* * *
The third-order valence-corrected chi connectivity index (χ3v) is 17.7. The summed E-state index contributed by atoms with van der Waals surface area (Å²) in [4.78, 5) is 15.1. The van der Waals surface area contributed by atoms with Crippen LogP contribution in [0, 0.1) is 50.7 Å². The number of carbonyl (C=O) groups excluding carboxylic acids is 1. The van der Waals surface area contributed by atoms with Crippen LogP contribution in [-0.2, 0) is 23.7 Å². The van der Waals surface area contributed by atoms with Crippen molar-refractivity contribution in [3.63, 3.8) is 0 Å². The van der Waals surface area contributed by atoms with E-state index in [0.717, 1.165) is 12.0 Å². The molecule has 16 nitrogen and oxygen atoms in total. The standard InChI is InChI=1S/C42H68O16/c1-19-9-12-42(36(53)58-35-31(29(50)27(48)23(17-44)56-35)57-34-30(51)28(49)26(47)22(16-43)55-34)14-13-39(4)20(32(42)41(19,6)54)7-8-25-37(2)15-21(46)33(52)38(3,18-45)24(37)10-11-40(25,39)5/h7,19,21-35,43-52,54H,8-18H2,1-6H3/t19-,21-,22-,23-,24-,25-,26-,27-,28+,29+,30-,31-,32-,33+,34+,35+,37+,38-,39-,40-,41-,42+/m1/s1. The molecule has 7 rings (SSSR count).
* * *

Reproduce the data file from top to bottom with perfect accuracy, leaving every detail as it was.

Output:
The third-order valence-corrected chi connectivity index (χ3v) is 17.7. The summed E-state index contributed by atoms with van der Waals surface area (Å²) in [4.78, 5) is 15.1. The van der Waals surface area contributed by atoms with Crippen LogP contribution in [0, 0.1) is 50.7 Å². The number of carbonyl (C=O) groups excluding carboxylic acids is 1. The van der Waals surface area contributed by atoms with Crippen LogP contribution in [-0.2, 0) is 23.7 Å². The van der Waals surface area contributed by atoms with Crippen molar-refractivity contribution in [3.63, 3.8) is 0 Å². The van der Waals surface area contributed by atoms with E-state index in [0.717, 1.165) is 12.0 Å². The molecule has 16 nitrogen and oxygen atoms in total. The standard InChI is InChI=1S/C42H68O16/c1-19-9-12-42(36(53)58-35-31(29(50)27(48)23(17-44)56-35)57-34-30(51)28(49)26(47)22(16-43)55-34)14-13-39(4)20(32(42)41(19,6)54)7-8-25-37(2)15-21(46)33(52)38(3,18-45)24(37)10-11-40(25,39)5/h7,19,21-35,43-52,54H,8-18H2,1-6H3/t19-,21-,22-,23-,24-,25-,26-,27-,28+,29+,30-,31-,32-,33+,34+,35+,37+,38-,39-,40-,41-,42+/m1/s1. The molecule has 7 rings (SSSR count).